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Archive of posts filed under the Multilevel Modeling category.

Hamiltonian Monte Carlo using an adjoint-differentiated Laplace approximation: Bayesian inference for latent Gaussian models and beyond

Charles Margossian, Aki Vehtari, Daniel Simpson, Raj Agrawal write: Gaussian latent variable models are a key class of Bayesian hierarchical models with applications in many fields. Performing Bayesian inference on such models can be challenging as Markov chain Monte Carlo algorithms struggle with the geometry of the resulting posterior distribution and can be prohibitively slow. […]

Further formalization of the “multiverse” idea in statistical modeling

Cristobal Young and Sheridan Stewart write: Social scientists face a dual problem of model uncertainty and methodological abundance. . . . This ‘uncertainty among abundance’ offers spiraling opportunities to discover a statistically significant result. The problem is acute when models with significant results are published, while those with non-significant results go unmentioned. Multiverse analysis addresses […]

Mister P for the 2020 presidential election in Belarus

An anonymous group of authors writes: Political situation Belarus is often called the “last dictatorship” in Europe. Rightly so, Aliaskandr Lukashenka has served as the country’s president since 1994. In the 26 years of his rule, Lukashenka has consolidated and extended his power, which is today absolute. Rigging referendums has been an effective means of […]

You don’t need a retina specialist to know which way the wind blows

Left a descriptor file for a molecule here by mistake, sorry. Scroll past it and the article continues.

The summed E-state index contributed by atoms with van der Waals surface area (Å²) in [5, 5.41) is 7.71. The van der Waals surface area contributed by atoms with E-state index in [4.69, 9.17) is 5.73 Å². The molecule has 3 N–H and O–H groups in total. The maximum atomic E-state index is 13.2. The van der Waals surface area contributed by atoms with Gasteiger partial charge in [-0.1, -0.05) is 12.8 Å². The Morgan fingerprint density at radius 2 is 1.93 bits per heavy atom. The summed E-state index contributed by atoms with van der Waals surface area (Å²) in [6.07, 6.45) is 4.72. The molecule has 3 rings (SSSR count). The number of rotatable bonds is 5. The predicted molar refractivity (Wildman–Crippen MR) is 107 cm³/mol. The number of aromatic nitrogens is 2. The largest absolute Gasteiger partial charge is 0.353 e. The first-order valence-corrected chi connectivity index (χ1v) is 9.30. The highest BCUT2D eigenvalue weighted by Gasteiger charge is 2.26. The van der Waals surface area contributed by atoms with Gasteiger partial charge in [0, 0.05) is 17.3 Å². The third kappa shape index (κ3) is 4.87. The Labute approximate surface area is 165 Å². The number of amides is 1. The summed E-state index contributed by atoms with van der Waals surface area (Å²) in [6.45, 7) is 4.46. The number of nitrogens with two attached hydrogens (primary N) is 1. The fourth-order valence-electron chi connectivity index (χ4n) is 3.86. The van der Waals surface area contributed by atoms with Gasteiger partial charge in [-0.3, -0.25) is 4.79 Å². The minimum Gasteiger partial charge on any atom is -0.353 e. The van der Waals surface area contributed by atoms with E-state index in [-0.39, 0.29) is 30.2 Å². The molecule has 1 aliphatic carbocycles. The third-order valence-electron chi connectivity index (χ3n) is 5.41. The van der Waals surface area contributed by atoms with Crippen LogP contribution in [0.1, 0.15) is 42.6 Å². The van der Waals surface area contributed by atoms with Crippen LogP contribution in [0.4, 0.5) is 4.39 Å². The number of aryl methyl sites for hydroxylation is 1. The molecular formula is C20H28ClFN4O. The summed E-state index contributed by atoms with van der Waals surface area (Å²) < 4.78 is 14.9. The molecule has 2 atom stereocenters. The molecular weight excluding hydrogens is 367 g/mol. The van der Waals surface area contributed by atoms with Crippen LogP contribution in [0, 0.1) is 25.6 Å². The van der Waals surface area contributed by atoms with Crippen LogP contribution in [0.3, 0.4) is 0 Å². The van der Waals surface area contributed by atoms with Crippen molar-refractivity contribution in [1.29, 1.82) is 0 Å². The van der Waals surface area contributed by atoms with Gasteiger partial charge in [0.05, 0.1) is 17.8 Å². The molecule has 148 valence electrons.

Jayakrishna Ambati writes: I am a retina specialist and vision scientist at the University of Virginia. I am writing to you with a question on Bayesian statistics. I am performing a meta analysis of 5 clinical studies. In addition to a random effects meta analysis model, I am running Bayesian meta analysis models using half […]

Bayesian Workflow

Aki Vehtari, Daniel Simpson, Charles C. Margossian, Bob Carpenter, Yuling Yao, Paul-Christian Bürkner, Lauren Kennedy, Jonah Gabry, Martin Modrák, and I write: The Bayesian approach to data analysis provides a powerful way to handle uncertainty in all observations, model parameters, and model structure using probability theory. Probabilistic programming languages make it easier to specify and […]

Merlin and me talk on the Bayesian podcast about forecasting the election

Alex Androrra interviewed us, and I guess it makes sense to post the link before the election is over. A couple months ago, Alex interviewed Jennifer, Aki, and me to talk about our book, Regression and Other Stories. I can’t figure out how to directly link to that; you’ll have to follow the above link, […]

Concerns with our Economist election forecast

A few days ago we discussed some concerns with Fivethirtyeight’s election forecast. This got us thinking again about some concerns with our own forecast for The Economist (see here for more details). Here are some of our concerns with our forecast: 1. Distribution of the tails of the national vote forecast 2. Uncertainties of state […]

Between-state correlations and weird conditional forecasts: the correlation depends on where you are in the distribution

Yup, here’s more on the topic, and this post won’t be the last, either . . . Jed Grabman writes: I was intrigued by the observations you made this summer about FiveThirtyEight’s handling of between-state correlations. I spent quite a bit of time looking into the topic and came to the following conclusions. In order […]

Randomized but unblinded experiment on vitamin D as a coronavirus treatment. Let’s talk about what comes next. (Hint: it involves multilevel models.)

Under the heading, “Here we go again,” Dale Lehman writes: If you want to blog on the continuing theme – try this (it’s from Marginal Revolution, the citation): Vitamin D Can Likely End the COVID-19 Pandemic What is striking is the analysis by the Rootclaim group – repeated reliance on p values as […]

“Congressional Representation: Accountability from the Constituent’s Perspective”

Steve Ansolabehere and Shiro Kuriwaki write: The premise that constituents hold representatives accountable for their legislative decisions undergirds political theories of democracy and legal theories of statutory interpretation. But studies of this at the individual level are rare, examine only a handful of issues, and arrive at mixed results. We provide an extensive assessment of […]